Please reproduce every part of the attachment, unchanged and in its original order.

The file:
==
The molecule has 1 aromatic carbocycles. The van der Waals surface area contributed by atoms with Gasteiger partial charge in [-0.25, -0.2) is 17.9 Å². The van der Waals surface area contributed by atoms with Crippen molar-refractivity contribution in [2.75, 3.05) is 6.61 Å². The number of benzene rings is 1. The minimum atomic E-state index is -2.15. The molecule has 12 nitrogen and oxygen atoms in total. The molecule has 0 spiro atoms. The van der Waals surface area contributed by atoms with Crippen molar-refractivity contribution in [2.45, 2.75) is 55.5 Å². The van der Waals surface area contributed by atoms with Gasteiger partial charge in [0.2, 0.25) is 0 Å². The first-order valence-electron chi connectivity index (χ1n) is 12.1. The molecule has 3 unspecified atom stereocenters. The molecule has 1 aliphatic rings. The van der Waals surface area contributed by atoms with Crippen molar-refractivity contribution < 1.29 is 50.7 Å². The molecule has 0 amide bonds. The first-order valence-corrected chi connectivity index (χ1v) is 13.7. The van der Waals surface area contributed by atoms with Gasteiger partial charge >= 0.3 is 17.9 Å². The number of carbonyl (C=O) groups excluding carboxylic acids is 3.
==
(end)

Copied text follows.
The molecule has 1 aromatic carbocycles. The van der Waals surface area contributed by atoms with Gasteiger partial charge in [-0.25, -0.2) is 17.9 Å². The van der Waals surface area contributed by atoms with Crippen molar-refractivity contribution in [2.75, 3.05) is 6.61 Å². The number of benzene rings is 1. The minimum atomic E-state index is -2.15. The molecule has 12 nitrogen and oxygen atoms in total. The molecule has 0 spiro atoms. The van der Waals surface area contributed by atoms with Crippen molar-refractivity contribution in [2.45, 2.75) is 55.5 Å². The van der Waals surface area contributed by atoms with Gasteiger partial charge in [0.2, 0.25) is 0 Å². The first-order valence-electron chi connectivity index (χ1n) is 12.1. The molecule has 3 unspecified atom stereocenters. The molecule has 1 aliphatic rings. The van der Waals surface area contributed by atoms with Crippen molar-refractivity contribution < 1.29 is 50.7 Å². The molecule has 0 amide bonds. The first-order valence-corrected chi connectivity index (χ1v) is 13.7. The van der Waals surface area contributed by atoms with Gasteiger partial charge >= 0.3 is 17.9 Å². The number of carbonyl (C=O) groups excluding carboxylic acids is 3.